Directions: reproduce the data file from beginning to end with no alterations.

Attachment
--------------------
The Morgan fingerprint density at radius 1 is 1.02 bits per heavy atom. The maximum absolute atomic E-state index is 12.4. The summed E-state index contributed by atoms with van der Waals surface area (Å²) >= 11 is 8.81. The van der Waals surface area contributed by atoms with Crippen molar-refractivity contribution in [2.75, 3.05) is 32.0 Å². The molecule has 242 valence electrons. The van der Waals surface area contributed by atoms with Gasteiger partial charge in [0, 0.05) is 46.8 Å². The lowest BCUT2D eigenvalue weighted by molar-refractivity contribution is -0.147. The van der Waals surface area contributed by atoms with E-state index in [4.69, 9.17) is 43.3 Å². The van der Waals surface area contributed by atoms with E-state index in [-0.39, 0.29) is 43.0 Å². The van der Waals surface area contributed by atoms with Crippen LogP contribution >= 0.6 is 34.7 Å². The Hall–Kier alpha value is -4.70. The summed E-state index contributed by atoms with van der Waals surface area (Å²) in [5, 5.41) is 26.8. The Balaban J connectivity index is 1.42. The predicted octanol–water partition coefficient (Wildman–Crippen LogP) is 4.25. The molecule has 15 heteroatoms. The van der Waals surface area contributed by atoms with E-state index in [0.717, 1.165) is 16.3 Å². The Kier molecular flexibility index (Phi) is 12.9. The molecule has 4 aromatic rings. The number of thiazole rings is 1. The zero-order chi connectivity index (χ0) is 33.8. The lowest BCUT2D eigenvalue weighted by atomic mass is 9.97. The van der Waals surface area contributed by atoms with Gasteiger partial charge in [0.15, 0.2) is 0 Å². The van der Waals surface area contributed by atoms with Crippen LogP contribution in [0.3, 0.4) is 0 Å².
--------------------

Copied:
The Morgan fingerprint density at radius 1 is 1.02 bits per heavy atom. The maximum absolute atomic E-state index is 12.4. The summed E-state index contributed by atoms with van der Waals surface area (Å²) >= 11 is 8.81. The van der Waals surface area contributed by atoms with Crippen molar-refractivity contribution in [2.75, 3.05) is 32.0 Å². The molecule has 242 valence electrons. The van der Waals surface area contributed by atoms with Gasteiger partial charge in [0, 0.05) is 46.8 Å². The lowest BCUT2D eigenvalue weighted by molar-refractivity contribution is -0.147. The van der Waals surface area contributed by atoms with E-state index in [4.69, 9.17) is 43.3 Å². The van der Waals surface area contributed by atoms with E-state index in [-0.39, 0.29) is 43.0 Å². The van der Waals surface area contributed by atoms with Crippen LogP contribution >= 0.6 is 34.7 Å². The Hall–Kier alpha value is -4.70. The summed E-state index contributed by atoms with van der Waals surface area (Å²) in [5, 5.41) is 26.8. The Balaban J connectivity index is 1.42. The predicted octanol–water partition coefficient (Wildman–Crippen LogP) is 4.25. The molecule has 15 heteroatoms. The van der Waals surface area contributed by atoms with E-state index in [0.717, 1.165) is 16.3 Å². The Kier molecular flexibility index (Phi) is 12.9. The molecule has 4 aromatic rings. The number of thiazole rings is 1. The zero-order chi connectivity index (χ0) is 33.8. The lowest BCUT2D eigenvalue weighted by atomic mass is 9.97. The van der Waals surface area contributed by atoms with Gasteiger partial charge in [0.15, 0.2) is 0 Å². The van der Waals surface area contributed by atoms with Crippen LogP contribution in [0.3, 0.4) is 0 Å².